Whitfield JB, et al. Effects of High Alcohol Intake, Alcohol-related Symptoms and Smoking On Mortality. Addiction. 2018;113(1):158-166. PubMed PMID: 28833688.
* Article titles in AMA citation format should be in sentence-case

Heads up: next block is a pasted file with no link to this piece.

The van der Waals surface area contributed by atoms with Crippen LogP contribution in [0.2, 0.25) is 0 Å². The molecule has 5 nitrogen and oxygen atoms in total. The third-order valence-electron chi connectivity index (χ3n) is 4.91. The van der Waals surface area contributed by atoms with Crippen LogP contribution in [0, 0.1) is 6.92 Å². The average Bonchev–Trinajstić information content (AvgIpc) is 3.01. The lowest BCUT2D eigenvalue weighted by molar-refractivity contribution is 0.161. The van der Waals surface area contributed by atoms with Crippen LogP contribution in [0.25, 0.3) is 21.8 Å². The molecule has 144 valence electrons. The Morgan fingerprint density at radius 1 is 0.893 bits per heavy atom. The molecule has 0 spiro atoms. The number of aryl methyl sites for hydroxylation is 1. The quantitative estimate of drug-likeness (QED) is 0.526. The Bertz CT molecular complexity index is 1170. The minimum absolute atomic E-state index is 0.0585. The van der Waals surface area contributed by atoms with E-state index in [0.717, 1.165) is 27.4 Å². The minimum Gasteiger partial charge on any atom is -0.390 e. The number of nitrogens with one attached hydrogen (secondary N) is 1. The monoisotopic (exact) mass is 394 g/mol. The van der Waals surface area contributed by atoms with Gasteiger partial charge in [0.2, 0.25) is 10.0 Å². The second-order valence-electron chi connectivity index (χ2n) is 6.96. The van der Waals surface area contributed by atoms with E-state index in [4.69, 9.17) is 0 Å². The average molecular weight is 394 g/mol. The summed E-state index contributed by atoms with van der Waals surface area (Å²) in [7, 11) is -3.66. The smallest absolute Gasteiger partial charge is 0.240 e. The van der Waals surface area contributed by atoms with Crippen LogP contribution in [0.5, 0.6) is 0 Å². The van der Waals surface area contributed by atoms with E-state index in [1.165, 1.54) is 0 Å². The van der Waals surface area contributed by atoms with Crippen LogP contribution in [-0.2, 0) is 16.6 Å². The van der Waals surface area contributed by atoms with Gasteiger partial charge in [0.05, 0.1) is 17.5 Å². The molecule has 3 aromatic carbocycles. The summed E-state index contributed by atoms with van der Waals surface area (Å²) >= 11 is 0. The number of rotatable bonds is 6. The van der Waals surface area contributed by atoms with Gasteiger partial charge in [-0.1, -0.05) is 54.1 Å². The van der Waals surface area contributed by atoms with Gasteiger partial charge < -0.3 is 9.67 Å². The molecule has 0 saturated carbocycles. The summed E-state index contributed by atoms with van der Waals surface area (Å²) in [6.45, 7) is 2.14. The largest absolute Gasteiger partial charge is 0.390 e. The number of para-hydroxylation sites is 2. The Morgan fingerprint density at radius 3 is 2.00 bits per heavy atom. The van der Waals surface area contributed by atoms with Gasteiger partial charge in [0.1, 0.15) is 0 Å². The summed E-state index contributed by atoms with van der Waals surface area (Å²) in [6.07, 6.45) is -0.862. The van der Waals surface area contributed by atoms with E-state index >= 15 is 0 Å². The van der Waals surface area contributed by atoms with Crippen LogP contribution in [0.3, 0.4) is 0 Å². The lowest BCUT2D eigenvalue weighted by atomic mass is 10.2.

TY - JOUR T1 - Effects of high alcohol intake, alcohol-related symptoms and smoking on mortality. AU - Whitfield,John B, AU - Heath,Andrew C, AU - Madden,Pamela A F, AU - Landers,J George, AU - Martin,Nicholas G, Y1 - 2017/09/18/ PY - 2017/03/22/received PY - 2017/06/14/revised PY - 2017/08/13/accepted PY - 2017/8/24/pubmed PY - 2018/8/8/medline PY - 2017/8/24/entrez KW - Alcohol intake KW - alcohol symptoms KW - all-cause mortality KW - beer KW - smoking KW - wine SP - 158 EP - 166 JF - Addiction (Abingdon, England) JO - Addiction VL - 113 IS - 1 N2 - BACKGROUND AND AIMS: Both high alcohol intake and alcohol dependence increase mortality, and both are associated with smoking. We aimed to compare the associations of quantity of alcohol, number of alcohol-related symptoms and smoking history with all-cause mortality, and to assess symptom count and smoking history as confounders or mediators of the effects of high alcohol intake. DESIGN: Survival was analysed by Cox regression with sex, body mass index, alcohol intake (overall and by beverage), maximum drinks on any day, alcohol symptom count and smoking status as potential predictors of age at death. SETTING: Australia. PARTICIPANTS: Participants were apparently healthy volunteers consisting of 33 593 Australian adult twins and their relatives who completed questionnaires or interviews between 1979 and 2005. MEASUREMENTS: Data on alcohol use, smoking and occurrence of symptoms related to alcohol use disorders and death records from the Australian National Death Index. FINDINGS: A total of 3764 participants were matched with deaths occurring within Australia up to July 2014. Individually, alcohol intake [hazard ratio (HR) = 1.0082, 95% confidence interval (CI) = 1.0063-1.0102, per drink per week], beer intake (HR = 1.0159, 95% CI = 1.0123-1.0195, per drink per week), life-time maximum number of drinks in 1 day (HR = 1.0176, 95% CI = 1.0130-1.0221, per drink), symptom count (HR = 1.0867, 95% CI = 1.0633-1.1106, per symptom) and smoking status (HR = 2.82, 95% CI = 2.52-3.16 for smokers of 10+ cigarettes/day versus never-smokers) were each significant predictors of all-cause mortality. After adjustment for the independently significant predictors alcohol symptom count and smoking status, alcohol intake was no longer significant (adjusted HR = 1.0012 per drink per week, 95% CI = 0.9979-1.0145). CONCLUSIONS: Number of symptoms related to high alcohol intake and tobacco smoking appear to account for the positive association between alcohol consumption and premature mortality. SN - 1360-0443 UR - https://www.unboundmedicine.com/medline/citation/28833688/Effects_of_high_alcohol_intake_alcohol_related_symptoms_and_smoking_on_mortality_ L2 - https://doi.org/10.1111/add.14008 DB - PRIME DP - Unbound Medicine ER -